Research used to guide light around sharp corners; photonic transitions for enabling future quantum computation and nanosciences
WASHINGTON — (BUSINESS WIRE) — October 4, 2016 — The 2016 Nobel Prize in Physics was awarded today to David J. Thouless of University of Washington, F. Duncan M. Haldane of Princeton University and J. Michael Kosterlitz of Brown University, USA. The award was given for their theoretical work on “topological phase transitions and topological phases of matter.” The discovery has led to new and exotic phases of matter likely to impact the future of quantum computation, nanosciences and biophysics.
"The recent advances in photonics building on the Laureates’ theoretical work from three decades ago have, in a very real sense, been enabled in part by optical and photonic technology," stated Dr. Michal Lipson, Eugene Higgins Professor Electrical Engineering, Columbia University, New York, USA, and 2016 OSA Director-at-Large. Dr. Lipson, one of the main founders of the field of silicon photonics, added: "The research completed by this team has moved us towards novel photonic structures that would have been unthinkable a decade ago, including, for example, the demonstration of the ability to break the reciprocity of light – one of the paradigms of optics.”
Since the researchers began their work in the 1970’s and 1980’s, there has been tremendous growth in the research area of condensed matter physics giving rise to device applications, such as the development of the semiconductor transistor and laser technology. Several phenomena studied in the context of nanotechnology come under the purview of condensed matter physics. Techniques such as scanning-tunneling microscopy can be used to control processes at the nanometer scale and have given rise to the study of nanofabrication and magnetic resonance imaging.
Topological phase transitions inspired new research in photonics leading to fundamentally new states of light. Photonic systems have recently been predicted and demonstrated with the ability to transmit light along the edges of the system but not within the interior of the system and at the same time to transit light that is robust to imperfections. This is in direct analogy to topological insulators in solid state systems.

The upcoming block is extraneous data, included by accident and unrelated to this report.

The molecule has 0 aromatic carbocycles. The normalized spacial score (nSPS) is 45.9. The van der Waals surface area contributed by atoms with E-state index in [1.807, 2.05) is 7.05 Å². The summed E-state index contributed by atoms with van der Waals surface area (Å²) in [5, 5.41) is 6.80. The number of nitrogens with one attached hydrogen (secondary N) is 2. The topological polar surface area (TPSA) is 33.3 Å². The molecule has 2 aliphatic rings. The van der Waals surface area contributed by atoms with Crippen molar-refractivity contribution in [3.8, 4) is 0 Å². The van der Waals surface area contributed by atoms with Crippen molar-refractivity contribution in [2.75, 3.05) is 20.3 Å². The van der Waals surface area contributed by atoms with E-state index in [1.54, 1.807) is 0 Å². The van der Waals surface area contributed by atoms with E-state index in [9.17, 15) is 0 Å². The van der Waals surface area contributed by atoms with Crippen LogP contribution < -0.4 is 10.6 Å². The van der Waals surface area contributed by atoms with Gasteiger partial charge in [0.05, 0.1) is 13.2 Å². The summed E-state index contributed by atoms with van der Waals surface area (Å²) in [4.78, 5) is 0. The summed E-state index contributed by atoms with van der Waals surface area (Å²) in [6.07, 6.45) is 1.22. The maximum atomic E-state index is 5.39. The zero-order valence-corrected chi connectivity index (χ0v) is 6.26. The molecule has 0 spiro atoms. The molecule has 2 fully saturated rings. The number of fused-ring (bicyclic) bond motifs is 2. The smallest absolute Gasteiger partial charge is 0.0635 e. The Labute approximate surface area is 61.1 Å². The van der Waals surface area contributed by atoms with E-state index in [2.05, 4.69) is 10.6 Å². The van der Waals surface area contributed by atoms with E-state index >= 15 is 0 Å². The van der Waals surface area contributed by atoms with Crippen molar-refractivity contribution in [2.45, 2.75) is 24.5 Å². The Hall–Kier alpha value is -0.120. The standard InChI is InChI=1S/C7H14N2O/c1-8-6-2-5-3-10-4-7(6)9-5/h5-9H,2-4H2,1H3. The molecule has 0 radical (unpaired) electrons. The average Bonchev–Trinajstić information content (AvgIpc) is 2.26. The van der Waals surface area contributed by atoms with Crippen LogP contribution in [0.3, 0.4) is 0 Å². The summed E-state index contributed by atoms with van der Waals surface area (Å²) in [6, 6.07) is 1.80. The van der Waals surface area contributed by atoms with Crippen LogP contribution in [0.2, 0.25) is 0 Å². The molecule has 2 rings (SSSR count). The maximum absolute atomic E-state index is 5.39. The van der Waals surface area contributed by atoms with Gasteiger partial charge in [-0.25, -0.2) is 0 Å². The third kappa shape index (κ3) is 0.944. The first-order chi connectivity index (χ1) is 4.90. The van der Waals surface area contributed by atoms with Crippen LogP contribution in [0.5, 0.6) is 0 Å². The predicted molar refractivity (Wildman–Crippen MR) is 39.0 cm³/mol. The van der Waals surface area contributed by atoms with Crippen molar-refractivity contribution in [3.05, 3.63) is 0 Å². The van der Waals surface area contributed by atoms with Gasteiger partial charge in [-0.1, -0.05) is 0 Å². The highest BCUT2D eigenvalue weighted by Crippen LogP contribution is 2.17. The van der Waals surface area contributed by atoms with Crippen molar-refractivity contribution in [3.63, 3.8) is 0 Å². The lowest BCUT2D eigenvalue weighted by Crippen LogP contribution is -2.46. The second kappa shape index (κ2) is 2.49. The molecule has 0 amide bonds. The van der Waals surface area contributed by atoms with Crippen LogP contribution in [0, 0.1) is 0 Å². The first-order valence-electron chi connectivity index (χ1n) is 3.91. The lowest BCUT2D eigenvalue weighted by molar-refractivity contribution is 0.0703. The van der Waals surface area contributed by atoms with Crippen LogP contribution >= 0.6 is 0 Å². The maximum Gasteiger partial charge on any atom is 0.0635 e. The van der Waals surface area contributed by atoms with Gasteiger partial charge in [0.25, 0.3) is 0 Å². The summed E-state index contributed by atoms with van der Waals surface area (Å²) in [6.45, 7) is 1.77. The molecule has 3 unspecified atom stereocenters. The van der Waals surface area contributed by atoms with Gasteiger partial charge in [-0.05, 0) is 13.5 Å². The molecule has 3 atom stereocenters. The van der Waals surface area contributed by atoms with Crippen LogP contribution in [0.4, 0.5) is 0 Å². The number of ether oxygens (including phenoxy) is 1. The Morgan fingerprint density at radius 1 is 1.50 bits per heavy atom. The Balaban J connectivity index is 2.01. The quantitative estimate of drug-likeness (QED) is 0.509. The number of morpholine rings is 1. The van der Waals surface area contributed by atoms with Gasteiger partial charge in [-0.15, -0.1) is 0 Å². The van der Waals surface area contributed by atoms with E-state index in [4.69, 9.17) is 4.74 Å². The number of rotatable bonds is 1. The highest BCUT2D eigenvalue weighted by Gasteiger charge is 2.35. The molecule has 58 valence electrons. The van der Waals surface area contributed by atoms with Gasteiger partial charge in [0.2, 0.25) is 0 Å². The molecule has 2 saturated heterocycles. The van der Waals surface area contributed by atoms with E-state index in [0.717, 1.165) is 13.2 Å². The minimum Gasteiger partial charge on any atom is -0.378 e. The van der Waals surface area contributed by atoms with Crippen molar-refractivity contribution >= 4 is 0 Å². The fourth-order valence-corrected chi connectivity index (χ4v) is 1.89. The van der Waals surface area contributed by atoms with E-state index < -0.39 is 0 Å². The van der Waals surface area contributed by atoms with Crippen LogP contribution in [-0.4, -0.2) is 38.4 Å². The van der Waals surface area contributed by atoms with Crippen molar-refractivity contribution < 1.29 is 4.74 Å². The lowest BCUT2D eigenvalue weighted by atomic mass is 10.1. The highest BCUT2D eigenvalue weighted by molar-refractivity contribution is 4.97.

Potential practical applications of topological photonics include photonic circuitry that is less dependent on isolators and slow light that is insensitive to disorder. The recent ferment in photonic topological order was highlighted by a 2014 Incubator meeting at The Optical Society in which researchers discussed recent experimental demonstrations and theoretical predictions of such topological photonic systems. The meeting highlighted the power of this family of photonic structures for quantum computing, communications and quantum simulations. To learn more about exotic states of light, attend a symposium on integrated quantum optics at FiO/LS 2016.
The prestigious Nobel Prize has been awarded for achievements in physics, chemistry, physiology or medicine, literature and peace since 1901 by the Nobel Foundation in Stockholm, Sweden. The Sveriges Riksbank Prize in Economic Sciences was established in 1968 in Memory of Alfred Nobel, the founder of the Nobel Prize. Recipients receive a medal and a diploma and share a cash award, to be presented in December.
About The Optical Society
Founded in 1916, The Optical Society (OSA) is the leading professional organization for scientists, engineers, students and entrepreneurs who fuel discoveries, shape real-life applications and accelerate achievements in the science of light. Through world-renowned publications, meetings and membership initiatives, OSA provides quality research, inspired interactions and dedicated resources for its extensive global network of optics and photonics experts. OSA is a founding partner of the National Photonics Initiative and the 2015 International Year of Light. For more information, visit: www.osa.org.
The Frontiers in Optics (FiO) 2016 is The Optical Society’s (OSA) 100th Annual Meeting and is being with Laser Science, the 32nd Annual meeting of the American Physical Society (APS) Division of Laser Science (DLS). The two meetings unite the OSA and APS communities for four days of quality, cutting-edge presentations, in-demand invited speakers and a variety of special events spanning a broad range of topics in optics and photonics—the science of light—across the disciplines of physics, biology and chemistry. The exhibit floor will feature leading optics companies, technology products and programs. More information at: www.FrontiersinOptics.org.